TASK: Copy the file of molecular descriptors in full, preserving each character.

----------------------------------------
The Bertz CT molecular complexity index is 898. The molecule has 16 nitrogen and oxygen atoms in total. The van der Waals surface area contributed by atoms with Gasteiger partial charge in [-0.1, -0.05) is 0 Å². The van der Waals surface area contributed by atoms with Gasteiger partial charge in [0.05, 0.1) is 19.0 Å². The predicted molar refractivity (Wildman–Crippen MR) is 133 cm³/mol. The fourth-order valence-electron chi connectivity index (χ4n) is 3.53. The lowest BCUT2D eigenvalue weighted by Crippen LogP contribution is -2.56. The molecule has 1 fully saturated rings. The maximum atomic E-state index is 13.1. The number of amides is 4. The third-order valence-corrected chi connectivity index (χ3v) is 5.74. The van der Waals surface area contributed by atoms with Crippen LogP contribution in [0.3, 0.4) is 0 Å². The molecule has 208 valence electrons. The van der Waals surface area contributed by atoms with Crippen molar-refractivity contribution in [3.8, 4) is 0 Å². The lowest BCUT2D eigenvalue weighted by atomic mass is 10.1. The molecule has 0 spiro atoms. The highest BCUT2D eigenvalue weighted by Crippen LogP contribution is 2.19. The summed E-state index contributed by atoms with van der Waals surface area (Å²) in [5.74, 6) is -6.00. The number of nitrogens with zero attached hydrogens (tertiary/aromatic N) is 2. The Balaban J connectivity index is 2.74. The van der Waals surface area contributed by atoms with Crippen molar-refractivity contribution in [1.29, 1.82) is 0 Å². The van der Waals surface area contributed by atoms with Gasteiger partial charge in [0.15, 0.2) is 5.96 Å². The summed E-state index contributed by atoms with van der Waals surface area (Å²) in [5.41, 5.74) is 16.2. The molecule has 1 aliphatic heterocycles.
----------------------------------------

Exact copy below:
The Bertz CT molecular complexity index is 898. The molecule has 16 nitrogen and oxygen atoms in total. The van der Waals surface area contributed by atoms with Gasteiger partial charge in [-0.1, -0.05) is 0 Å². The van der Waals surface area contributed by atoms with Gasteiger partial charge in [0.05, 0.1) is 19.0 Å². The predicted molar refractivity (Wildman–Crippen MR) is 133 cm³/mol. The fourth-order valence-electron chi connectivity index (χ4n) is 3.53. The lowest BCUT2D eigenvalue weighted by Crippen LogP contribution is -2.56. The molecule has 1 fully saturated rings. The maximum atomic E-state index is 13.1. The number of amides is 4. The third-order valence-corrected chi connectivity index (χ3v) is 5.74. The van der Waals surface area contributed by atoms with Crippen LogP contribution in [0.3, 0.4) is 0 Å². The molecule has 208 valence electrons. The van der Waals surface area contributed by atoms with Crippen molar-refractivity contribution in [3.8, 4) is 0 Å². The lowest BCUT2D eigenvalue weighted by atomic mass is 10.1. The molecule has 0 spiro atoms. The highest BCUT2D eigenvalue weighted by Crippen LogP contribution is 2.19. The summed E-state index contributed by atoms with van der Waals surface area (Å²) in [5.74, 6) is -6.00. The number of nitrogens with zero attached hydrogens (tertiary/aromatic N) is 2. The Balaban J connectivity index is 2.74. The van der Waals surface area contributed by atoms with Crippen molar-refractivity contribution in [1.29, 1.82) is 0 Å². The van der Waals surface area contributed by atoms with Gasteiger partial charge in [0.15, 0.2) is 5.96 Å². The summed E-state index contributed by atoms with van der Waals surface area (Å²) in [5.41, 5.74) is 16.2. The molecule has 1 aliphatic heterocycles.